Pros and Cons Of Reading Sheet Music on an iPad

When I bought my current iPad a couple of years ago, I thought I would use it to sight read. Soon after, I started reading all of my sheet music on an iPad. And I don’t think I can go back to using paper.

Pros and Cons of Reading Sheet Music on an iPad | Hannah B Flute

But that doesn’t mean I think the iPad is perfect. There are a few cons but tons of pros to consider.

But first, this post contains affiliate links. Click here for my full disclosure policy.


When considering if you should read sheet music on an iPad, start with some of the benefits. Using an iPad can be great for busy musicians and anyone who wants to lighten their load.

Here are some more advantages that come with digital sheet music.

Everything in One Place

Keeping all of your sheet music on an iPad is super convenient. You don’t have to worry about forgetting an important piece for a rehearsal or performance.

As the rehearsals start to happen more and more, you might need to bring multiple pieces of music. And it can be easy to leave one at home on your music stand.

But when you put everything on your iPad, you won’t have that problem. You can load up forScore or another music reader app and start playing.

Search for Music Easily

If you have a lot of music and it’s not super organized, it can be hard to find a piece you need. You have to manually search through folders and bookshelves to find the sheet music.

However, you can save a lot of time when you keep your music on an iPad. As long as you use accurate file names when uploading PDFs, you can search using the composer or title.

That can be a lot quicker than looking in different places to find what you need. And it can help you find music in a rehearsal so that you don’t get behind.

Save Space

Another benefit of using an iPad for music is that it can save physical space in your bag. Whether you don’t want to carry a ton of music or you have back problems, an iPad is amazing.

You can carry one piece of music or hundreds of pieces without changing the weight or size. And if you go with the regular iPad, you may even be able to store it in your instrument case or a purse.

Even using an iPad Pro can save space over tons of music books and folders. It can be perfect for students, professionals, and advanced amateurs.

Use Less Paper

If you want an easy way to help the environment, consider keeping your sheet music on an iPad. This can be particularly great when you download a lot of sheet music from IMSLP or other digital file websites.

And not only do you use less paper, but you don’t need to worry about finding a printer before you can use the music. Then, you can start learning the piece immediately.

I’ve also used my iPad to store other flute parts when playing in an orchestra. There have been times when I’ve needed to cover someone’s part, and it was nice to have it ready to go.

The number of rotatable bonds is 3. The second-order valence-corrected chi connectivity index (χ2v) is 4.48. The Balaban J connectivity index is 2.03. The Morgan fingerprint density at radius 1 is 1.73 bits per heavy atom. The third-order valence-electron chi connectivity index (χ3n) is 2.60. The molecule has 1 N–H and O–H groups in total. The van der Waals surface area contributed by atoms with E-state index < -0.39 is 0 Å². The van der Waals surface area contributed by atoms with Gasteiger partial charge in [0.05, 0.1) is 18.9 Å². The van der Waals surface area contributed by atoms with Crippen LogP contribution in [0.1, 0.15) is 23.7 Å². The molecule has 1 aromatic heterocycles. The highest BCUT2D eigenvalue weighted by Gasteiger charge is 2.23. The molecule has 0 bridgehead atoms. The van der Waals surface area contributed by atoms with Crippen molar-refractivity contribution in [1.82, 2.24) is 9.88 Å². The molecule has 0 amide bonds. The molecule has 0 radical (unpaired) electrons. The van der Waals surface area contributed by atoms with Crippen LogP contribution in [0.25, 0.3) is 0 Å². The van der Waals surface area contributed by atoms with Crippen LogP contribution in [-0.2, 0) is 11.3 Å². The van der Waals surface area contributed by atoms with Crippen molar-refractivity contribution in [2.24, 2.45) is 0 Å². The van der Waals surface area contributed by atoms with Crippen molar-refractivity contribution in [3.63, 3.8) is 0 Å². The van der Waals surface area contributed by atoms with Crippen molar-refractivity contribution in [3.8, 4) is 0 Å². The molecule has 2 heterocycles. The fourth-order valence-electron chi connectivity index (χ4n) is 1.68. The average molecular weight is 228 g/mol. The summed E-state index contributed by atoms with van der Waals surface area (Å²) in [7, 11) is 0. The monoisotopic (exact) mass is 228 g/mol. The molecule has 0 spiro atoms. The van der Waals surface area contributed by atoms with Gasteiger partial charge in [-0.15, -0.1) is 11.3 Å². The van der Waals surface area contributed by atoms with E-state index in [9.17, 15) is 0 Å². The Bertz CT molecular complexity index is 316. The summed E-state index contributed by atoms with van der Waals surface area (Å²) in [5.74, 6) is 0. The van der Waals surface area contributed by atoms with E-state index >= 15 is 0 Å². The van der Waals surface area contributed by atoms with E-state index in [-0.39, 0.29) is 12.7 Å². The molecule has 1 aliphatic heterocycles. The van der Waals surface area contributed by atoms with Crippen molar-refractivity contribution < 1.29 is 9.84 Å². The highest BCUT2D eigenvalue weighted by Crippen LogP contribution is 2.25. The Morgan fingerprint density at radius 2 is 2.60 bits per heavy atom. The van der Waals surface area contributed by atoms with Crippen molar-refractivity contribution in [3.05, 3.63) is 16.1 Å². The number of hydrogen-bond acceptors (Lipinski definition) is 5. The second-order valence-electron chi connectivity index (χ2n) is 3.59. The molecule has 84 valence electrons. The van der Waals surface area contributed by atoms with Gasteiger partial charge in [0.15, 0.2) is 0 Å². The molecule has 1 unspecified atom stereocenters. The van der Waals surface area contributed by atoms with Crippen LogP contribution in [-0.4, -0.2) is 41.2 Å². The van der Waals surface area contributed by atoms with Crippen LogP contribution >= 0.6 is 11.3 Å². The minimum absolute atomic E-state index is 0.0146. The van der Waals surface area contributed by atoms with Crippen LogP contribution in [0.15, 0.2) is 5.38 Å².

Fill the Screen

One potential downside of using an iPad for sheet music is that it can be small, unless you get the massive iPad Pro. However, you can still read sheet music on an iPad that isn’t as big.

If you use forScore to read sheet music, you can use the app’s crop feature. That allows you to eliminate the margin which really just takes up space.

Then, you can take advantage of the entire screen to make the notes a bit bigger and easier to read. The forScore app also lets you view half a page at at time if you use your iPad in landscape mode, so the notes can be plenty big.

Facilitate Page Turns

I’m sure you’ve had an awkward page turn at least once. But playing from sheet music on an iPad can help reduce or get rid of that problem. You can get a Bluetooth foot pedal to page forward and backward.

Another option is to use the half page feature when using forScore in portrait mode. You can switch into this mode so that you can turn half a page at a time, and you can adjust where on the page it will flip.

I’ve had some page turns on my iPad that were easier than they would have been on paper. Some publishers don’t always think through their layouts, so an iPad can be very useful.

See in the Dark

iPads are backlit, so you can see the screen even in dim and dark lighting. If you play in an orchestra or band and don’t have the best overhead lights, that can be nice.

You don’t need to worry about bringing a stand light just so you can see your music. Plus, you can adjust the brightness level as needed to compensate for when you have better or worse lighting conditions.

Of course, too much screen time can hurt your eyes. But it’s a benefit worth considering for anyone in an ensemble.

Wind Isn’t an Issue

If you ever play outside, you may come across some wind. And if the wind is really bad, you may need to use clips to keep your sheet music in place. But that can make it harder to turn pages and switch between pieces.

With an iPad, that’s won’t be a problem. Odds are, your iPad won’t float away with the next wind gust. You can play from your iPad and know that your music will remain in place.

Even if you hardly play outside, it’s nice having that option. Then, you can take on your next outdoor gig and not have to worry about the wind.